"On the River"
Davenport Democrat and Leader
March 13, 1932
By Capt. Walter A. Blair
Capt. Walter Blair Reviews More Famous Upper Mississippi Rafters
Built at the
Le Claire Boat Yards
Le Claire Belle built at the Van Sant yard, came out in spring of
1873, and took her place in the growing fleet of rafters and held it
with credit and profit for 17 seasons of steady work with scarcely
an interruption. Her hull was 127”x 22”x 4’; her engines 14”x 4’
had been on the gun boat Benton during the Civil War. The Benton
was later used as a ferry boat at Alton, Ill. For a while then laid
up, neglected and sunk in Alton slough. Her engines, shaft, doctor
(pump) and engine and some other parts were fished out and bought
for $1,000 and installed on the new boat. She had a nice
comfortable cabin with four staterooms on each side, a small neat
office in front and a kitchen, panty and mess room aft. She had a
skylight over her hall but the roof only extended a few feet forward
and aft of the cabin.
only 27 inches in draft and when running light was very fast, but
loaded she was only a 7-mile boat.
and Son, Jonathan Zebley, John McCaffrey
and R. F. Isherwood each
owned one fourth at the time she was complete but Mr. Zebley and
Capt. “Bob” Isherwood soon sold out to the other owners, Van Sant
and Son and Capt. John McCaffrey.
spring (1873) she was chartered to Capt. Cy Bradley
and she started out in charge of Sam Hitchcock
of Le Claire as master and pilot. Ben Wilson
of Rock Island, chief and James Henry Harris,
this charter expired Capt. McCaffrey
took charge as master and pilot and ran lumber for Pound Holbert and
Co. later the Union Lumber Co. and Will Irvine
was clerk on her.
winter, 1878, Capt. McCaffrey sold his half interest to S. and J. C.
Altee of Fort Madison, and she was to run Altee logs from
Van Sant as managing owner started her out in March in charge of
James Huginun as master and
pilot, George Tromley,
pilot; R. B. McCall Mate;
Thomas Wright, chief, and
Add Mikesell assistant engineer.
A. Blair as clerk and nigger
runner began his long career on the river when he resigned a
teacher’s position on the Princeton public school and took service
on the “Le Claire Bell.”
year or two Capt. Van Sant sold his half interest to Altee; then
later bought the whole boat back at a great bargain and put her in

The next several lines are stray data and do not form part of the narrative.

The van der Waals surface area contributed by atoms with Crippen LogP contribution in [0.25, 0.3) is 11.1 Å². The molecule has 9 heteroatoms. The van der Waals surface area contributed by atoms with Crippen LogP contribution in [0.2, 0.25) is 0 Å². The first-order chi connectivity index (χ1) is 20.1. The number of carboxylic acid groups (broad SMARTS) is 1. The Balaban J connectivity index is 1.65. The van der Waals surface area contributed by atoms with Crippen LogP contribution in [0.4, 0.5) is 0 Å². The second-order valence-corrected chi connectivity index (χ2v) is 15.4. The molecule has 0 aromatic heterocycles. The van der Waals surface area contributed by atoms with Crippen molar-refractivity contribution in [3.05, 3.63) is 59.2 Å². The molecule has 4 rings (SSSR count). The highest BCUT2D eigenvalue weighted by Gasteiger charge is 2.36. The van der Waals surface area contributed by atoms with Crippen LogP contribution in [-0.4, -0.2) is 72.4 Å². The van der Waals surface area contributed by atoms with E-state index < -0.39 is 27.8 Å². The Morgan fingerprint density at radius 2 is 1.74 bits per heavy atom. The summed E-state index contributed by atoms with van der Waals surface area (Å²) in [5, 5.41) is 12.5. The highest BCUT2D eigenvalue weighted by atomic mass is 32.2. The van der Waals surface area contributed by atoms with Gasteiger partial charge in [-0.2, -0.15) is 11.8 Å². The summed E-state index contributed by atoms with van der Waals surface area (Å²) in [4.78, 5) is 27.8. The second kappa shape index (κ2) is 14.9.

the Van Sant and Musser Transportation Company where she rendered
excellent services and made a lot of money until she was dismantled
at Le Claire, Ia., in 1891.
of her old hull, boilers and other parts brought as much as they pad
for her machinery when she was built.
“Belle” was a nice easy boat to steer and handle. She was easy to
fire and lighter on fuel than the other 14”x 4’ engine boats.
counted a “lucky boat.” was always popular; and the pride of her
crew, and her owners must hold her in pleasant memory.
In 1873 a
new hull 125’x 25’x 4’ was built for the “Market” by Zebley and
Son. The Saw Mill Co., furnished the lumber and Thomas H. L. Lee,
its president qualified as “managing owner” when she was finished
and enrolled in 1874 Milton Parkhurst
(long time merchant in East Davenport) then secretary of the Mill
Co. invested $2,000 in her on which he got a good return. Zebley
retained a builder’s interest.
But as no
buyer appeared the builders of this fine new hull took it to Rock
Island early in the spring of 1874 and under the direction and
supervision of a very competent engineer, Elisha P. Bartlett,
she was fitted out with 2 large new boilers and a pair of engines
15”x 4’ that they bought in Cincinnati.
inspected July 13, 1874, with O. P. Mc Mann
as her master.
information obtainable indicates that she ran under charter to
Durant and Wheeler until sold to Anawalt, Kenkmann & Co. (later the
Rock Island Lumber Co.) about 1880.
one, possibly two seasons with no cabin. Then a small texas cabin
was given her and later this was enlarged and her roof extended aft.
time in her career the old engines were removed and replaced by a